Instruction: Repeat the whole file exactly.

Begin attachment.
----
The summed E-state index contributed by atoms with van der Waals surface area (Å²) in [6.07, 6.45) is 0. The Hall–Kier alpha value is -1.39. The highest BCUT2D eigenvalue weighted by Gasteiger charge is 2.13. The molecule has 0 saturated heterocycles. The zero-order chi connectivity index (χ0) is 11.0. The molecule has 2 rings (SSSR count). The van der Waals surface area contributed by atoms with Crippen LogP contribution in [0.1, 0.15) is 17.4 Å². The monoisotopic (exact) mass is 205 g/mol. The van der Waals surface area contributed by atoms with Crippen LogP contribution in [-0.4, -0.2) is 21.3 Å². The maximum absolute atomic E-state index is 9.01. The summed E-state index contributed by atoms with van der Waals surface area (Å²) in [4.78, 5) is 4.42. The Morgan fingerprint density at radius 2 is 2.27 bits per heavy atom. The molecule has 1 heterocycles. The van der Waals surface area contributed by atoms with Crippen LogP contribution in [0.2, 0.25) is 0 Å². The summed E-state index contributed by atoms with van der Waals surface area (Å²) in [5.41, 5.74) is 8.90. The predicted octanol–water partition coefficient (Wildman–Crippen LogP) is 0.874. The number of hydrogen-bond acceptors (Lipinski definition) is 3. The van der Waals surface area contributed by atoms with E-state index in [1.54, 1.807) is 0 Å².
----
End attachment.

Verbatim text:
The summed E-state index contributed by atoms with van der Waals surface area (Å²) in [6.07, 6.45) is 0. The Hall–Kier alpha value is -1.39. The highest BCUT2D eigenvalue weighted by Gasteiger charge is 2.13. The molecule has 0 saturated heterocycles. The zero-order chi connectivity index (χ0) is 11.0. The molecule has 2 rings (SSSR count). The van der Waals surface area contributed by atoms with Crippen LogP contribution in [0.1, 0.15) is 17.4 Å². The monoisotopic (exact) mass is 205 g/mol. The van der Waals surface area contributed by atoms with Crippen LogP contribution in [-0.4, -0.2) is 21.3 Å². The maximum absolute atomic E-state index is 9.01. The summed E-state index contributed by atoms with van der Waals surface area (Å²) in [4.78, 5) is 4.42. The Morgan fingerprint density at radius 2 is 2.27 bits per heavy atom. The molecule has 1 heterocycles. The van der Waals surface area contributed by atoms with Crippen LogP contribution in [0.2, 0.25) is 0 Å². The summed E-state index contributed by atoms with van der Waals surface area (Å²) in [5.41, 5.74) is 8.90. The predicted octanol–water partition coefficient (Wildman–Crippen LogP) is 0.874. The number of hydrogen-bond acceptors (Lipinski definition) is 3. The van der Waals surface area contributed by atoms with E-state index in [1.54, 1.807) is 0 Å².